Thursday, April 7, 2016

SOTS at 100 years

Next year the Society for Old Testament Study is 100 years old. Two papers by David Clines were recently posted on Academia, both very clearly written, The Bible and the Academy, a short exploration of passion vs dispassion, and A Century of SOTS, one that is easy to scan quickly for impressions of the subject matter of this society over the last century.

One item he mentions that came up in discussion yesterday is the measure of Impact of scholarship.
What about the REF and the impact of our subject? The Research Excellence Framework, which will replace the RAE [Research Assessment Exercise] in 2013, has signalled that one of the three elements that 'together reflect the key characteristics of research excellence' is 'impact'. Impact is described as 'where researchers build on excellent research to deliver demonstrable benefits to the economy, society, public policy, culture and quality of life'.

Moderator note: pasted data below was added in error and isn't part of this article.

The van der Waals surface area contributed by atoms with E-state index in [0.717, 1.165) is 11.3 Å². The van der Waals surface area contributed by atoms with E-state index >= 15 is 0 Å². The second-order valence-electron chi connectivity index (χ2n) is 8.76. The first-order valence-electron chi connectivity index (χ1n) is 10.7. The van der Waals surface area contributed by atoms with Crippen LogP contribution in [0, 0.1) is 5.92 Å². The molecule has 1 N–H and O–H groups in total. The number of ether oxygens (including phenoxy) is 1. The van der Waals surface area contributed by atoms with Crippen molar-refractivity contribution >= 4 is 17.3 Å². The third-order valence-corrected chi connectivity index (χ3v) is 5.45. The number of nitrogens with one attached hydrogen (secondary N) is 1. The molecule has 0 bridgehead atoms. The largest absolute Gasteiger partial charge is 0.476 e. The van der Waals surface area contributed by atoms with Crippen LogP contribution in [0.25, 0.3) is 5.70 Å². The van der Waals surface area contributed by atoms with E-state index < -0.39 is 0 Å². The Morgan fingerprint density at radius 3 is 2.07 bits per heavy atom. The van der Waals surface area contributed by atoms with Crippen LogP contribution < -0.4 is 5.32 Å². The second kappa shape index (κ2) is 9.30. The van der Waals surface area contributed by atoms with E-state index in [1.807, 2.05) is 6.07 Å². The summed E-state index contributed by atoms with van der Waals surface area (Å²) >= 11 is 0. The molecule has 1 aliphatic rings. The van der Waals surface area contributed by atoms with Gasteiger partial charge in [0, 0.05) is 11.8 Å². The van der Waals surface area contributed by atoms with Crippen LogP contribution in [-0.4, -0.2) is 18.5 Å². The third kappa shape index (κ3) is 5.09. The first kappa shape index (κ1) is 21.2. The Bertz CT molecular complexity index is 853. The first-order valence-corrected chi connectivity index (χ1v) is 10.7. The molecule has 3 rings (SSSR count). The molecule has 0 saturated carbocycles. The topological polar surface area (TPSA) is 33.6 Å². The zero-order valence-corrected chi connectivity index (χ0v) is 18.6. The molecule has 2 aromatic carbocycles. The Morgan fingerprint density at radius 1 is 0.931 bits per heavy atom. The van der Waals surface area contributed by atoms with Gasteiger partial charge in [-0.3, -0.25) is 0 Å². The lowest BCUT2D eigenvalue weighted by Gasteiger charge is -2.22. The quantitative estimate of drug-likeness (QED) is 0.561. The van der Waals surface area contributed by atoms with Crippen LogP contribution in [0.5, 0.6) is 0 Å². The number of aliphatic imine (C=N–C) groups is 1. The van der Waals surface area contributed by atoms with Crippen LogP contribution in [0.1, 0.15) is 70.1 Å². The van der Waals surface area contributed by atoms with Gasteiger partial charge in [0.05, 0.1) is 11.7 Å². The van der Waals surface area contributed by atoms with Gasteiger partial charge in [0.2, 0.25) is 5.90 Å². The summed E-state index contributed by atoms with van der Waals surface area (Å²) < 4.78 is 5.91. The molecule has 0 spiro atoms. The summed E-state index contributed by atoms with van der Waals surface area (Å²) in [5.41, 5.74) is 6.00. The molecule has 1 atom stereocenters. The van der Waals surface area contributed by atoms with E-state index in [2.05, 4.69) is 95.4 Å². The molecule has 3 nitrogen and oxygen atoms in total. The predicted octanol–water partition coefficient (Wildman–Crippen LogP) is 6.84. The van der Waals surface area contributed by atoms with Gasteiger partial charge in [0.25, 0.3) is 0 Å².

What is the impact of the last 300 years of critical study of the Bible? Has it been to reinforce the ignorance or rather to create the ignorance out of the fear of the less educated? Did Biblical criticism produce the phenomenon of Donald Trump?

I am also reading a little social criticism from Rowan Williams (my wife borrowed the latest Wallander mystery!). The book is Lost Icons. Williams in the first chapter suggests that we do not know how to play games and that games are an essential part of learning good decision-making in an environment where some of the social rules are suspended in a suitably controlled manner.

What game is afoot now?

(For the record, I am not a member of SOTS).

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